How do you know a marriage is over? Is it when one spouse moves out, when there’s constant bickering, or when someone simply stops trying? While most couples long to save a rocky marriage, sometimes the wisest choice is to split.
If you’ve constantly approached your spouse about problems—or are unable to communicate at all—it might be time to talk to a Columbus divorce attorney.
A phrase made famous when Gwenyth Paltrow and Chris Martin decided to “consciously uncouple” in 2014, this refers to spouses who have disconnected from the relationship. Elayne Savage, PhD, author of Breathing Room: Creating Space to Be a Couple explains that, “If you’re no longer spending any time together, if one or both of you is spending all your time at work, with friends, online—and if feels like a relief not to be with each other—it’s a sign that you’ve already disengaged from the marriage.”
Jeanne Byrd Romero, a California life coach who has been giving workshops on conscious uncoupling for the past two years, says, “It’s really a way of moving out of blame and shame so people can transform the experience into healing and peace.”
It takes two to sustain a marriage. If one spouse repeatedly brings up an issue, asks for help and makes it clear that the marriage will not last unless they both commit to solving it, and the other spouse refuses to go along, the marriage is in trouble. “One partner can’t do all the trying on his or her own,” says Alisa Bowman, author of Project: Happily Ever After. If you’ve expressed your feelings and it’s been a year with no progress, it may be time to consult a divorce a Columbus divorce attorney.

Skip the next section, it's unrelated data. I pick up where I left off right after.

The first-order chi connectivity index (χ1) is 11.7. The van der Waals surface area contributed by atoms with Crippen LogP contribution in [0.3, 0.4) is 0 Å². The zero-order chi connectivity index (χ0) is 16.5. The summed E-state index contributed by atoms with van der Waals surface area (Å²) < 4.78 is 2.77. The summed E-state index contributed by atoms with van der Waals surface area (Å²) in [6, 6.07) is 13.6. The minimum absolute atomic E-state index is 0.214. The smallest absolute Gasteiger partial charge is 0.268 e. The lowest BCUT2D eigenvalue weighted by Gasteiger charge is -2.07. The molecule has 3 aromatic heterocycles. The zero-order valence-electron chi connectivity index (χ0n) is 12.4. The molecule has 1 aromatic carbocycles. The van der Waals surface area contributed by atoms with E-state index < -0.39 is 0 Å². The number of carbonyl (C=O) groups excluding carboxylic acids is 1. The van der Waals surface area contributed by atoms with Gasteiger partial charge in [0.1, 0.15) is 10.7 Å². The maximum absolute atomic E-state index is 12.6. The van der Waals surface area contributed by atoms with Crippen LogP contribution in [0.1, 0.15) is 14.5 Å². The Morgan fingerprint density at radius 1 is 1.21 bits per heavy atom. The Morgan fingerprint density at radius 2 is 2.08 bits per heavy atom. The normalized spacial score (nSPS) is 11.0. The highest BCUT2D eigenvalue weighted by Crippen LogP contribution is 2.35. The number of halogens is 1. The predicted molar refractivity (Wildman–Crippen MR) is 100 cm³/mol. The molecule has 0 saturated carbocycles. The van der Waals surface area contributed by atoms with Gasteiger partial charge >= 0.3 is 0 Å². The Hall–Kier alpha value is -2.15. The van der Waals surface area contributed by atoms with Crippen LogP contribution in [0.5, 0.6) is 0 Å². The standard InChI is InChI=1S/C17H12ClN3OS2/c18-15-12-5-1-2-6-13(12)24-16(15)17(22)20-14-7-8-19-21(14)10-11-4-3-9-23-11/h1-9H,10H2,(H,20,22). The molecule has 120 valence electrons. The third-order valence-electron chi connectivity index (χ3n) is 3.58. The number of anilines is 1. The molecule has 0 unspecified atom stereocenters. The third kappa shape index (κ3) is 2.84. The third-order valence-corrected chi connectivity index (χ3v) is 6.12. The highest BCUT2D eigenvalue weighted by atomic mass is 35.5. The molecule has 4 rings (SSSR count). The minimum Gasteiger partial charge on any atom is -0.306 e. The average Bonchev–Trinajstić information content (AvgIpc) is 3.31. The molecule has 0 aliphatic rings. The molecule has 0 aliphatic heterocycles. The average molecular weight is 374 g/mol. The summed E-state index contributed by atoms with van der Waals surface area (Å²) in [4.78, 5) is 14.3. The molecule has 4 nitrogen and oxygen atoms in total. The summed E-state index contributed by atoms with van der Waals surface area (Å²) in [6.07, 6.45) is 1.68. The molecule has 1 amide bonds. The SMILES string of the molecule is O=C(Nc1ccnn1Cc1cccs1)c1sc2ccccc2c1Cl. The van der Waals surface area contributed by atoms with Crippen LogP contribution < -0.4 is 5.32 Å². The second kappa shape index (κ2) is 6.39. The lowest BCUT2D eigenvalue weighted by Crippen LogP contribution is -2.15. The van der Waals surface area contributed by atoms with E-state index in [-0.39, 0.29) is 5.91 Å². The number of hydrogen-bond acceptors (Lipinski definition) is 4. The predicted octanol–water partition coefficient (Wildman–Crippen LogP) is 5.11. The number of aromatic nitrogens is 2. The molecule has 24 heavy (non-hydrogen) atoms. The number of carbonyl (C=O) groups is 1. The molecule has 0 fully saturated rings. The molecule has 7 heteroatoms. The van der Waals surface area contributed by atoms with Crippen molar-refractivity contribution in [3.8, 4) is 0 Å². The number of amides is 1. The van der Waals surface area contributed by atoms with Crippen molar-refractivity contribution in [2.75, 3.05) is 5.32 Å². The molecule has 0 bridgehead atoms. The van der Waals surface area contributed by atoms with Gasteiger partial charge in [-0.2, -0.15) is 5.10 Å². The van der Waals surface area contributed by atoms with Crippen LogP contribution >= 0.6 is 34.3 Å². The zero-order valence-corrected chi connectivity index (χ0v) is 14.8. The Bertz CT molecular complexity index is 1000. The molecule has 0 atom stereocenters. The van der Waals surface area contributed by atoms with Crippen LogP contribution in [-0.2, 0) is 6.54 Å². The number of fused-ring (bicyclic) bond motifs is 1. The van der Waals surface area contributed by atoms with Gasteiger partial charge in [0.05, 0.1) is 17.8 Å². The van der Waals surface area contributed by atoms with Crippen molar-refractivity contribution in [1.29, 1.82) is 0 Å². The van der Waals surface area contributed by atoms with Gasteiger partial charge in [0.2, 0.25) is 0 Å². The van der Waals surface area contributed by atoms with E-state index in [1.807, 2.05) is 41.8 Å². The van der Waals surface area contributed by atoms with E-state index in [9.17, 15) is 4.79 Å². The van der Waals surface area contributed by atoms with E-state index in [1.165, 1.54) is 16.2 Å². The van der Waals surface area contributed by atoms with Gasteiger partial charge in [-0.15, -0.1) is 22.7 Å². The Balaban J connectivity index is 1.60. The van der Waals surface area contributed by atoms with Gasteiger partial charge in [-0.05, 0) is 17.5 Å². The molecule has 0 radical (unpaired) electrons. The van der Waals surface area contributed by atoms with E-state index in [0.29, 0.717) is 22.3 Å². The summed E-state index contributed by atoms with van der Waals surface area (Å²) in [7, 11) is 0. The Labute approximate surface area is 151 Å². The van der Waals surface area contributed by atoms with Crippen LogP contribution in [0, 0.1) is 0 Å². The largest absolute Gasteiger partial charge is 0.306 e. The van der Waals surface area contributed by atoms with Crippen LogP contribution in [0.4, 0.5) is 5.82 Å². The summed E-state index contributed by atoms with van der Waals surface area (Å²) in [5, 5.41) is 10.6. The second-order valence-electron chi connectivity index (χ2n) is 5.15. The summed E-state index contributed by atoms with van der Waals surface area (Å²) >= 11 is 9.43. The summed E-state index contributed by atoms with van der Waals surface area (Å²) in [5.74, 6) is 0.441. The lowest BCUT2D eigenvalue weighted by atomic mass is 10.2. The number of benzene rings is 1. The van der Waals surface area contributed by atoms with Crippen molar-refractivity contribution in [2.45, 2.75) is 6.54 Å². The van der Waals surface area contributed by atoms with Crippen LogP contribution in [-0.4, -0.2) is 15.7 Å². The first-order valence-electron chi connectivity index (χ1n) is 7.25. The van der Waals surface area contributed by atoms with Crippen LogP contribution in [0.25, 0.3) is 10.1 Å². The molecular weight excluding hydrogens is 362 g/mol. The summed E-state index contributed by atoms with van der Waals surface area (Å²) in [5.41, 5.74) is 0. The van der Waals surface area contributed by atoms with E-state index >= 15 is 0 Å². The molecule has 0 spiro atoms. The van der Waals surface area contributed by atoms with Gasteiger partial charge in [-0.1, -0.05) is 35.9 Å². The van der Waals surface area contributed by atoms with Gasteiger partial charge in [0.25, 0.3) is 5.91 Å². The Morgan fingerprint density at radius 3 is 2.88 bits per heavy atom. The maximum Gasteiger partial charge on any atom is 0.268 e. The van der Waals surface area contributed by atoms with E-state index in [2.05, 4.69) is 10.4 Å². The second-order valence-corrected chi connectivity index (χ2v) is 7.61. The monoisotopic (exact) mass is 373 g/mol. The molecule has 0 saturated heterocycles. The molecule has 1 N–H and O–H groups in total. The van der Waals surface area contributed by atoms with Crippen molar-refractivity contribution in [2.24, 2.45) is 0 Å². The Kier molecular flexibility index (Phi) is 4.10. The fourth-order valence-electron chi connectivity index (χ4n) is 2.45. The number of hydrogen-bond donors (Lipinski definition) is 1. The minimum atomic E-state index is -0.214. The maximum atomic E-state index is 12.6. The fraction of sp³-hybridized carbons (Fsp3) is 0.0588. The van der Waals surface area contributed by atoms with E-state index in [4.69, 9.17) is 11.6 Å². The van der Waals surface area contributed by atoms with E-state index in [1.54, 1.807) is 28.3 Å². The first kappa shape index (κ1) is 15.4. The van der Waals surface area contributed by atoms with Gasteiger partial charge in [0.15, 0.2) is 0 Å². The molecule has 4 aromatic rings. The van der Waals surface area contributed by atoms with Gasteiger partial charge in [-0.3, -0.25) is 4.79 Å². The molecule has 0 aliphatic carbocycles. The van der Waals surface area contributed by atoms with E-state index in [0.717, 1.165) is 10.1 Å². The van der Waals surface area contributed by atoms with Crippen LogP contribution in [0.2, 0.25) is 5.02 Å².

“Lack of personal, intimate exchange in a marriage is a very bad sign, especially if you are talking to others,” says Savage. If the only conversation you’re able to muster concerns everyday errands, and not the hurdles your marriage is facing, you’re in real trouble.
“When we don’t listen,” says marriage and family therapist Sharon Rivkin, “we hear a word that triggers us and then we’re off and running with our argument.”
And when someone doesn’t feel listened to, she says, that person doesn’t share the most intimate parts of his or her self, at the risk of being vulnerable. In addition, problems can’t be worked through unless both partners are aware of the issue.
While many adults enter marriage knowing whether or not they want to have children, for some that isn’t the case. Being on the fence is OK, says Bowman. Red flags arise if one of you dreams of having kids, while the other clutches to an unwavering “no.” Starting (or not starting) a family is a life goal the two of you should be able to agree upon.
Master Certified Relationship Coach Cathy Meyer writes that if your spouse becomes overly defensive when you express a concern, if you dismiss your spouse’s needs, or if your spouse criticizes your beliefs, you’re at high risk for divorce. “If either of you engage in negative defense mechanisms when attempting to solve a problem, you are building more problems and solving nothing. This can be the kiss of death for your marriage.”
At Babbitt & Dahlberg, we’re here to help. Our Ohio divorce attorneys have more than 45 years of combined experience, plus national recognition by organizations like Best Lawyers in America, the Academy of Matrimonial Lawyers (AAML) and Super Lawyers that speak for themselves. Get in touch with our team today.